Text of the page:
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Worms may be losing their bite, thanks to enterprise prevention

Bigger companies have the resources and experience to block executable files at the e-mail gateway and to patch vulnerable systems. These precautionary measures have reduced recent worms to little more than a nuisance.

Have enterprises finally caught up with virus writers and muted the effects of the e-mail worm?

If Bugbear and Klez are any indication, then the answer is yes, according to several users contacted by

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True, both pieces of malicious code spread rather easily on the Internet, but corporate users cannot be blamed this time, users said. Klez and Bugbear both were labeled as either a nuisance or a worm of no impact to enterprises in separate polls of users. (A total of 92% of respondents to the Bugbear poll and 84% of respondents to the Klez poll chose one of those responses).

"Plain and simple, enterprises have finally begun to learn the consequences of lax security -- especially where virus defense is concerned," said Aaron J. Smith, owner and consultant with A.J. Smith & Associates. "I believe that IT departments are far more conscious of security now, and upper management is a little more willing to listen and to spend. These are direct effects of the past couple years' virus activity."

Small and medium-sized businesses don't have the resources or expertise in many cases to combat viruses and worms in a similar manner, and it's here and with home users that malicious code finds fertile breeding ground.

"A lot of the problem has to do with management in enterprises and the talk about ROI (return on investment) and security," said Steve Mencik, a senior security engineer for ACS Defense, a Burlington, Mass.-based system engineering and development services provider for military and commercial organizations. "How can you spend money on security and ever show a return on investment? Security prevents a loss. It doesn't generate a profit. It's a lot like buying liability insurance. That doesn't generate profit either, but businesses understand that they better well have it.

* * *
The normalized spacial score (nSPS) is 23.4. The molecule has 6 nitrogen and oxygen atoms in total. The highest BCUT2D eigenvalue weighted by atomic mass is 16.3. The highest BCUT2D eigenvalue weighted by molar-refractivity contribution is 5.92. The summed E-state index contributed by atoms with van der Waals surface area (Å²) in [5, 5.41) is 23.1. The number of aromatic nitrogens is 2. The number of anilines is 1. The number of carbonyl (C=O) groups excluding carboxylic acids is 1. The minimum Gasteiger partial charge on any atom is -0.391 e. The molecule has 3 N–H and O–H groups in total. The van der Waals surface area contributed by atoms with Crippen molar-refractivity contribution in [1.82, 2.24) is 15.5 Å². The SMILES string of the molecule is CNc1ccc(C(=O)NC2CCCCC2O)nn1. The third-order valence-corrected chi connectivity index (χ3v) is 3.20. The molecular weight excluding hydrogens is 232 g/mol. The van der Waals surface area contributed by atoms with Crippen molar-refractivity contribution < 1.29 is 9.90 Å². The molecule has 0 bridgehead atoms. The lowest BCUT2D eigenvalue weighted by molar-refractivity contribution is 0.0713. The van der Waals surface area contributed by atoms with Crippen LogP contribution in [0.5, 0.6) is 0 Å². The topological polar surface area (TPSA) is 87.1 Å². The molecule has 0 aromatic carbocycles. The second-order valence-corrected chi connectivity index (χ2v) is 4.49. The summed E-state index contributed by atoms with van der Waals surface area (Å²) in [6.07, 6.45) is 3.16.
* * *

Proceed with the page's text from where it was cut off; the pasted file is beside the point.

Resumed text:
"A lot of senior managers haven't figured it out yet that if they don't have security in place, it can cost them a lot of money."

Large businesses, however, have learned to block executable files at the gateway and have taught users not to open strange attachments. This has put a halt to the damaging possibilities Bugbear and Klez presented, rendering them only a nuisance in most cases.

"With the introduction over the past few years of better firewall technology and more education to users, the effect of viruses has been reduced dramatically within systems," said member Andy McNeil. "Viruses are also easily isolated with the correct procedures being put in place from the user to the system administrators."

Roger Thompson, technical director of malicious code research for TruSecure, has declared on more than one occasion the end of the e-mail worm era has arrived. Bugbear and Klez, for example, included new techniques like sophisticated spoofing mechanisms that would steal either legitimate e-mail addresses or messages from an infected machine's inbox and attach and forward itself along. Not only was this a new turn in worm writing, but a new bend on social engineering that gave both worms extended crawling power on the Internet.

Worm-writing techniques may be advancing, but authors of malicious code still prefer to exploit vulnerable vehicles in Microsoft applications to spread their work. Bugbear, for example, exploited an old flaw in Internet Explorer that would execute the attachment if merely viewed in the preview pane.

One user recommends eliminating vulnerable Microsoft vectors like Internet Explorer, Outlook, Outlook Express, VB Script and Java Virtual Machine and replacing them with other products to reduce the risk of exposure.

"IT staff appreciates less patching and updates," said member Dennis Jugan. "Users will adjust rather quickly and they'll appreciate that you've made an effort to remove the monkey from their backs."

Melissa, Code Red and Nimda caused billions of dollars in damage to enterprises worldwide by exploiting holes in Microsoft software. Patching vulnerable systems would go a long way in putting e-mail worms under ground for good, Aaron J. Smith said.

"New machines present new vulnerabilities, and old vulnerabilities go unpatched all the time. Any complacency at any point will allow a system to be compromised," he said. "So while Bugbear didn't move as fast as some expected, it still proves that systems are vulnerable out there, and awareness needs to increase."

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